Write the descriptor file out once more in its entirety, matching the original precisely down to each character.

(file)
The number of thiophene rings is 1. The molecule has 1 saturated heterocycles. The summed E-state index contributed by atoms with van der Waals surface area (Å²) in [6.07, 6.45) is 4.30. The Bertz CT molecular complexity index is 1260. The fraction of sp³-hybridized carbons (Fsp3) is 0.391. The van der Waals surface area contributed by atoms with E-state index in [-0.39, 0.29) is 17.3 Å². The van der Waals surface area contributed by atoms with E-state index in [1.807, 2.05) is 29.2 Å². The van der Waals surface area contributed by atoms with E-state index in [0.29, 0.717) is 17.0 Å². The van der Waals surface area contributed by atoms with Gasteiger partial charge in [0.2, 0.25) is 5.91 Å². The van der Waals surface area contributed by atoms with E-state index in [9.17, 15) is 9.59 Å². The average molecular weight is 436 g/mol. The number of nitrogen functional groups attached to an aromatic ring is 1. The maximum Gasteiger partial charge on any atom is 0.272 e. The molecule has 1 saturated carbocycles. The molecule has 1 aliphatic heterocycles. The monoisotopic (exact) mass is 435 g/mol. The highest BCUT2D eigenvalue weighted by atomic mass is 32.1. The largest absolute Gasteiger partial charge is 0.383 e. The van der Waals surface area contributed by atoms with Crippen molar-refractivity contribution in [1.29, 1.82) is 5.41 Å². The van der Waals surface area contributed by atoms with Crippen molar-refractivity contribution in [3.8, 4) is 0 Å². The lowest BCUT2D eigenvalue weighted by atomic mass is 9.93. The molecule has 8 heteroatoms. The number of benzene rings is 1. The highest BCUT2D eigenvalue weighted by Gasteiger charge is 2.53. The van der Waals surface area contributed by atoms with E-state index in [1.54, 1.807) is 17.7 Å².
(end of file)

The number of thiophene rings is 1. The molecule has 1 saturated heterocycles. The summed E-state index contributed by atoms with van der Waals surface area (Å²) in [6.07, 6.45) is 4.30. The Bertz CT molecular complexity index is 1260. The fraction of sp³-hybridized carbons (Fsp3) is 0.391. The van der Waals surface area contributed by atoms with E-state index in [-0.39, 0.29) is 17.3 Å². The van der Waals surface area contributed by atoms with E-state index in [1.807, 2.05) is 29.2 Å². The van der Waals surface area contributed by atoms with E-state index in [0.29, 0.717) is 17.0 Å². The van der Waals surface area contributed by atoms with Gasteiger partial charge in [0.2, 0.25) is 5.91 Å². The van der Waals surface area contributed by atoms with E-state index in [9.17, 15) is 9.59 Å². The average molecular weight is 436 g/mol. The number of nitrogen functional groups attached to an aromatic ring is 1. The maximum Gasteiger partial charge on any atom is 0.272 e. The molecule has 1 saturated carbocycles. The molecule has 1 aliphatic heterocycles. The monoisotopic (exact) mass is 435 g/mol. The highest BCUT2D eigenvalue weighted by atomic mass is 32.1. The largest absolute Gasteiger partial charge is 0.383 e. The van der Waals surface area contributed by atoms with Crippen molar-refractivity contribution in [1.29, 1.82) is 5.41 Å². The van der Waals surface area contributed by atoms with Crippen molar-refractivity contribution in [3.8, 4) is 0 Å². The lowest BCUT2D eigenvalue weighted by atomic mass is 9.93. The molecule has 8 heteroatoms. The number of benzene rings is 1. The highest BCUT2D eigenvalue weighted by Gasteiger charge is 2.53. The van der Waals surface area contributed by atoms with E-state index in [1.54, 1.807) is 17.7 Å².